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TEXTILE ART: 
ETHNIC WALL HANGINGS
 
The appliqués are colorful figures and landscapes created in bold simplicity and decorated with beads, ribbons, even feathers, when appropriate.

     "I can tell you where every scrap of material on every picture came from," Ms. Smith explains, citing the example of fur on the cap of the Lithuanian male figure which was cut from a mink stole she discovered at an estate sale.  After a year of researching cultures and the history of clothing, the designer reshaped her information and images into series of hand-stitched textile panels.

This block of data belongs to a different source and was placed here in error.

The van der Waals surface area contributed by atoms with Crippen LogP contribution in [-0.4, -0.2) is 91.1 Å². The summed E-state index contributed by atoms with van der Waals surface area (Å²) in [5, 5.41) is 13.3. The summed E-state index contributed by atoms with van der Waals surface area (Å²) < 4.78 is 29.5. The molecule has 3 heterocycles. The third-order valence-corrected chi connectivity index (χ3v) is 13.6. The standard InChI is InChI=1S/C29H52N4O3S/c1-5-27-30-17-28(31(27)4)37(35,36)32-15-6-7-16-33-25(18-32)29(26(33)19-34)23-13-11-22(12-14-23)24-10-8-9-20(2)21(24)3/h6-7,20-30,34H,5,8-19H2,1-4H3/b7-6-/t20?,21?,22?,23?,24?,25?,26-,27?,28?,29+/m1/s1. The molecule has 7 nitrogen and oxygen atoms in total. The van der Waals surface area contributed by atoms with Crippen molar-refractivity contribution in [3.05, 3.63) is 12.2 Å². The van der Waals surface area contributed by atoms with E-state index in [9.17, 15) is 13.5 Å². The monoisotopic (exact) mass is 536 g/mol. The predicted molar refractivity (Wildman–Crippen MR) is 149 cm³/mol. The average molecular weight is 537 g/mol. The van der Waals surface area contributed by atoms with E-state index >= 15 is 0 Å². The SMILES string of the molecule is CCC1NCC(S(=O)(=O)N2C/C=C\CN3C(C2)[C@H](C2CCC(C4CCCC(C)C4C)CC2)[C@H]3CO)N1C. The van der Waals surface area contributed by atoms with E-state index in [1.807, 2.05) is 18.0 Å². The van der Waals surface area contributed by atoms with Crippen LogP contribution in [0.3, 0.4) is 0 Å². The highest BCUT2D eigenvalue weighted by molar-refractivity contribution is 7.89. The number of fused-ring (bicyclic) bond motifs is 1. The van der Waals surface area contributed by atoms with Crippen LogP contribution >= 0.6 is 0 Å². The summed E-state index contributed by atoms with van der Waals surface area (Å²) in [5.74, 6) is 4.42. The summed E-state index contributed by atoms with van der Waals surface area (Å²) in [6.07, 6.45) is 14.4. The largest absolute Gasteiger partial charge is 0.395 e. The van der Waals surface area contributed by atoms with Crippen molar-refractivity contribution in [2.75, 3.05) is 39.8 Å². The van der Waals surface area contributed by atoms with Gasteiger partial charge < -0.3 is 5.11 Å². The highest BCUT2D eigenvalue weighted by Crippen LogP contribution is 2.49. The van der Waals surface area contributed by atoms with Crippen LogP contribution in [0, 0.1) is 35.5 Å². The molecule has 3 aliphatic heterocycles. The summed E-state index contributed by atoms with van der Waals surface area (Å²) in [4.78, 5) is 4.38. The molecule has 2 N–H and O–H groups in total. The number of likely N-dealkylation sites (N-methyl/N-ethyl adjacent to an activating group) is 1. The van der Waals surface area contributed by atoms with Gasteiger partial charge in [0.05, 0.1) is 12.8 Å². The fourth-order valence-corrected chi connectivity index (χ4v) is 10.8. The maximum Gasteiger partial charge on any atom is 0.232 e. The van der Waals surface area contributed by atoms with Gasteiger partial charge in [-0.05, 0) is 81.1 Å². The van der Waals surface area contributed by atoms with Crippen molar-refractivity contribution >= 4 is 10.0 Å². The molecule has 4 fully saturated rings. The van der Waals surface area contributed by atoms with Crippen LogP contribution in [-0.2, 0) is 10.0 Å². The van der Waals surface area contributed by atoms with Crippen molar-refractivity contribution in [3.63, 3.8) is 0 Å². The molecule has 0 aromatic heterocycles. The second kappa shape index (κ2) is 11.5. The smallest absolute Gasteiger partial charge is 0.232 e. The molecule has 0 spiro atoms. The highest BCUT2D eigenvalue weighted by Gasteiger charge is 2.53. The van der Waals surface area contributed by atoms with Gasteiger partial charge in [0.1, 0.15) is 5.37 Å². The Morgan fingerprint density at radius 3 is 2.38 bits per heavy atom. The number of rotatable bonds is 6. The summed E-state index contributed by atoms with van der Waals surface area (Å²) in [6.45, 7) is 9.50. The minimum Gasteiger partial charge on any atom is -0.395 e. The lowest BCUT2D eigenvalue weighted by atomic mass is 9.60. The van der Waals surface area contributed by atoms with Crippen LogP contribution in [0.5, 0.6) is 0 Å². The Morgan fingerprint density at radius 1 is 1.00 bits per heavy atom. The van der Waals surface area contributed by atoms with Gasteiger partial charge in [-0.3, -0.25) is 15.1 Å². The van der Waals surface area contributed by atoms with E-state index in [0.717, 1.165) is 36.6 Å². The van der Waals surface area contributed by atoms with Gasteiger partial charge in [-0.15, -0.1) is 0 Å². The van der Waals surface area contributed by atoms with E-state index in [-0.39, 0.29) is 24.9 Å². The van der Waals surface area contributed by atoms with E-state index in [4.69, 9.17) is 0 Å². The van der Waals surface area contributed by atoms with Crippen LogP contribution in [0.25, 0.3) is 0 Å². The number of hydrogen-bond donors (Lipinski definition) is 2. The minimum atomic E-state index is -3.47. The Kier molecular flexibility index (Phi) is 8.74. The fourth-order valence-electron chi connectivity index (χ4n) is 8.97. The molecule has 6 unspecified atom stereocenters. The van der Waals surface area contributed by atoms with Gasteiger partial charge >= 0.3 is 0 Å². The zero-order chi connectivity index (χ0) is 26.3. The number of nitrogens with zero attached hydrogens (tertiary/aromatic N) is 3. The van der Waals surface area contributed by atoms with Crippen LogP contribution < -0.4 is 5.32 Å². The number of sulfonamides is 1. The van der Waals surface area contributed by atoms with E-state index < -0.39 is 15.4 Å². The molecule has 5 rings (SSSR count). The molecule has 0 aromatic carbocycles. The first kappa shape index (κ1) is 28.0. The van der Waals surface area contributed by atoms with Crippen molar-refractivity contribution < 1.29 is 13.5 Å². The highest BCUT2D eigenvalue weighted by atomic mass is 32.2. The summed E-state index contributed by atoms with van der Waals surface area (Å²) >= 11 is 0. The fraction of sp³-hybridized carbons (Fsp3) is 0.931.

The technique involved countless decisions about fabrics, shapes, patterns, colors, and found objects.  Her method imitates the ways in which clothing styles develop as people use materials at hand, combining traditional with novel materials.

     The clothing in each hanging represents a particular section or province of each country.  The year mentioned indicates the period of time in which the clothing was worn on a daily basis in that particular region.

Skane, Sweden  1842

Skane, Sweden (1842)

The contact of the seafaring people of Southern Sweden or Gotaland, with distant countries influenced their clothing styles.   Climate was likely the reason for their choice of layered clothing.   The well-dressed woman wore as many as six skirts over her woolen petticoat, each layer shorter than the next.   Men often wore several pairs of trousers and as many as three jackets at once.

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